The first signs of an organ date from the year 1508. About 50 years later it has been told that this organ should have had two manuals and thirteen stops. At the beginning of the seventeenth century the organ was restored, whereupon it was inspected by Jan Pieterszoon Sweelinck. In 1723 a recovery service and extension took place. And in 1727 it was thoroughly repaired again. At that time the organ was moved to the tower side of the church, considerably enlarged, and the front was decorated with woodcut- and paintwork. The organ consisted after this restoration of two manuals and free pedal, 26 stops and 6 bellows. The last restoration took place in 1771. In 1797 at the time that the tower collapsed, the organ was burried by the debris.
It lasted for a long time for one proceeded to build a new organ. An organ commission was formed in 1824. This commission instructed the Bätz brothers in Utrecht in 1825 to construct a new organ. On 28 January 1827, exactly 30 years after the collapse of the tower, inauguration of a new organ took place. The new organ has 23 stops, spread over two manuals and supported pedal. Four windbags ensured wind supply. Total costs of the organ were ƒ10,679.91.
Like many historical organs the instrument in Harderwijk also did not escape of interventions as a result of new insights in organ construction around the turn of the century. In 1891 the organ was restored and serious modifications were passed through. Violoncel 8' replaced the Quint and for the Mixture at the Swell Prestant 8' came. About twenty years later other changes were made. The Flageolet at the Swell and the Sexquialter at the Great were replaced by, respectively, Vox Celeste and Meloophone.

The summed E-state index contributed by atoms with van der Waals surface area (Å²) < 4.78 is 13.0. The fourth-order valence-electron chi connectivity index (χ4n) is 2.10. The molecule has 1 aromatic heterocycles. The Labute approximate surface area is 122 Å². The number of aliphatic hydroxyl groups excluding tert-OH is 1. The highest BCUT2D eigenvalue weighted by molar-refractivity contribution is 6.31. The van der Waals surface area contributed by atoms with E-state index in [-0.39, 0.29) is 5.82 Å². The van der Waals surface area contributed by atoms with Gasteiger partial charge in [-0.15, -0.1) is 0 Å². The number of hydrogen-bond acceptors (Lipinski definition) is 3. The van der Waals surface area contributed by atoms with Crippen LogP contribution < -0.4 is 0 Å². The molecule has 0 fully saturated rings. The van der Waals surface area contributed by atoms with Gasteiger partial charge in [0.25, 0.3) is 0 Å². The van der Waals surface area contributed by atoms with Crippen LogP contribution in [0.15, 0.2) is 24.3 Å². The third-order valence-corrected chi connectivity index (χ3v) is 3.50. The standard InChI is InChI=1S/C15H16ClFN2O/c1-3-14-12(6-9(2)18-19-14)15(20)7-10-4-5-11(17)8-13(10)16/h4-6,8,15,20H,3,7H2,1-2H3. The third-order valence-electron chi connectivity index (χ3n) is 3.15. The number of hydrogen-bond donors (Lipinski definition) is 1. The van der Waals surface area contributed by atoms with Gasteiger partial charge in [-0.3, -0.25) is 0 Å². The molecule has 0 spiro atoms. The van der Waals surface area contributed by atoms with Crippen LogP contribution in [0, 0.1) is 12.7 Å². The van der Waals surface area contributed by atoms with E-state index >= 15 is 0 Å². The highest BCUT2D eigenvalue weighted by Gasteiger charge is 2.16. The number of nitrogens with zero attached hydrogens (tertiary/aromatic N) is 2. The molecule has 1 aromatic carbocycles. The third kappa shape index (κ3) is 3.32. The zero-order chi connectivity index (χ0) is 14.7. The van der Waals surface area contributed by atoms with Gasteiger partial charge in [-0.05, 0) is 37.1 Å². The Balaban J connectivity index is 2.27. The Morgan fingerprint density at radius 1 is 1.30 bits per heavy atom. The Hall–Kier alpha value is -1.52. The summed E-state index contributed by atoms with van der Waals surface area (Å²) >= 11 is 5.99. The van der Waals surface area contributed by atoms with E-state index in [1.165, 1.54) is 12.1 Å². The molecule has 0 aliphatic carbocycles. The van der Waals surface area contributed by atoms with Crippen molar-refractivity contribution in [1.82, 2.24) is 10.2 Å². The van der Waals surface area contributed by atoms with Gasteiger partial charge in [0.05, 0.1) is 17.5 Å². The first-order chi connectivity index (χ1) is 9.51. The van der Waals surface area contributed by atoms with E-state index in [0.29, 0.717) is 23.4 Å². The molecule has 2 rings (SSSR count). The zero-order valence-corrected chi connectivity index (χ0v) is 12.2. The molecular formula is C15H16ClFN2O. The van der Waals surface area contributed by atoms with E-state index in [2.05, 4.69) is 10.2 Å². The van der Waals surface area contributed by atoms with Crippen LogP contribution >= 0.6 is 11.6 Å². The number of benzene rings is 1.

In 1953 another restoration was performed. During this restoration the original disposition was mainly recovered. At the Great returned Quint and Sexquialter and at the Swell Prestant 8', Viola di Gamba (from 1891) and Vox Celeste replaced by Tertian III, Sharpen III-VI. and Superoctave 2'. The wind drawers were overhauled and under each drawer a bump windbag was places. The intonation was changed too and was made more appropriate to the original style.
In 1967, an extensive restoration of the church started. This restoration should last in total thirteen years. Both church and organ remained in use most of that time. The last years of the church restoration the organ was dismantled and was repaired thoroughly. There were two important reasons to do this: the bad state of the wind drawers and the unsatisfactory sound of the organ, especially of the Swell, the Choir and of the stops placed in 1953. This last restoration was carried out by the Flentrop company from Zaandam. The disposition of the Bätz-organ was repaired entirely and the stops introduced in 1953 were renewed. Also a thorough recovery of the wind drawers took place and of the four (original) windbags; the bump windbags from 1953 were removed. To catch the missing of a free pedal slightly, the stops Bourdon 16' and Fagot 16' bass were classified in two phases, meaning that one can let the bottom octave sound separately from the upper octave. Finally the organ became intonated again, whereby the original Bätz-sound was recovered. The restoration ended on the first of April 1981, where after the organ came into use again.
Click here to view the disposition of the organ. (Dutch)
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